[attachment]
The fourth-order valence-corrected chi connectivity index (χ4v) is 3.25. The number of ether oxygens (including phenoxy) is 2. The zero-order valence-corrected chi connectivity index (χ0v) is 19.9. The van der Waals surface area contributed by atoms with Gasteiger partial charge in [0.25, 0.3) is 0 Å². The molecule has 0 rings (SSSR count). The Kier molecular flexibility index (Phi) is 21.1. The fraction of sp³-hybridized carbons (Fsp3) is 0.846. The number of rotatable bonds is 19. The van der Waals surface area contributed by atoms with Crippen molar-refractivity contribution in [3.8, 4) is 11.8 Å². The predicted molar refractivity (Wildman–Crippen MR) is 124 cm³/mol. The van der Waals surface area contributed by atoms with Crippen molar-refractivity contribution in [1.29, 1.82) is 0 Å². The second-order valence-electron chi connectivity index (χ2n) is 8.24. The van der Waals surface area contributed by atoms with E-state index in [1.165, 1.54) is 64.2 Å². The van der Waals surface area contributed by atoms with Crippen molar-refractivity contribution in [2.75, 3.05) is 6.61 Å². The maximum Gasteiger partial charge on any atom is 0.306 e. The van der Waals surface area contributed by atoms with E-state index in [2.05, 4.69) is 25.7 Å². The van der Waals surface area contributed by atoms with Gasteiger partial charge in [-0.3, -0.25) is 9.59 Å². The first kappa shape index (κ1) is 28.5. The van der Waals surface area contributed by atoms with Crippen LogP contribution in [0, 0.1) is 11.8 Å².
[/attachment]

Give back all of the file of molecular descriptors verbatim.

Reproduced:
The fourth-order valence-corrected chi connectivity index (χ4v) is 3.25. The number of ether oxygens (including phenoxy) is 2. The zero-order valence-corrected chi connectivity index (χ0v) is 19.9. The van der Waals surface area contributed by atoms with Gasteiger partial charge in [0.25, 0.3) is 0 Å². The molecule has 0 rings (SSSR count). The Kier molecular flexibility index (Phi) is 21.1. The fraction of sp³-hybridized carbons (Fsp3) is 0.846. The number of rotatable bonds is 19. The van der Waals surface area contributed by atoms with Crippen molar-refractivity contribution in [3.8, 4) is 11.8 Å². The predicted molar refractivity (Wildman–Crippen MR) is 124 cm³/mol. The van der Waals surface area contributed by atoms with Crippen molar-refractivity contribution in [1.29, 1.82) is 0 Å². The second-order valence-electron chi connectivity index (χ2n) is 8.24. The van der Waals surface area contributed by atoms with E-state index in [1.165, 1.54) is 64.2 Å². The van der Waals surface area contributed by atoms with Crippen molar-refractivity contribution in [2.75, 3.05) is 6.61 Å². The maximum Gasteiger partial charge on any atom is 0.306 e. The van der Waals surface area contributed by atoms with E-state index in [2.05, 4.69) is 25.7 Å². The van der Waals surface area contributed by atoms with Gasteiger partial charge in [-0.3, -0.25) is 9.59 Å². The first kappa shape index (κ1) is 28.5. The van der Waals surface area contributed by atoms with Crippen LogP contribution in [0, 0.1) is 11.8 Å².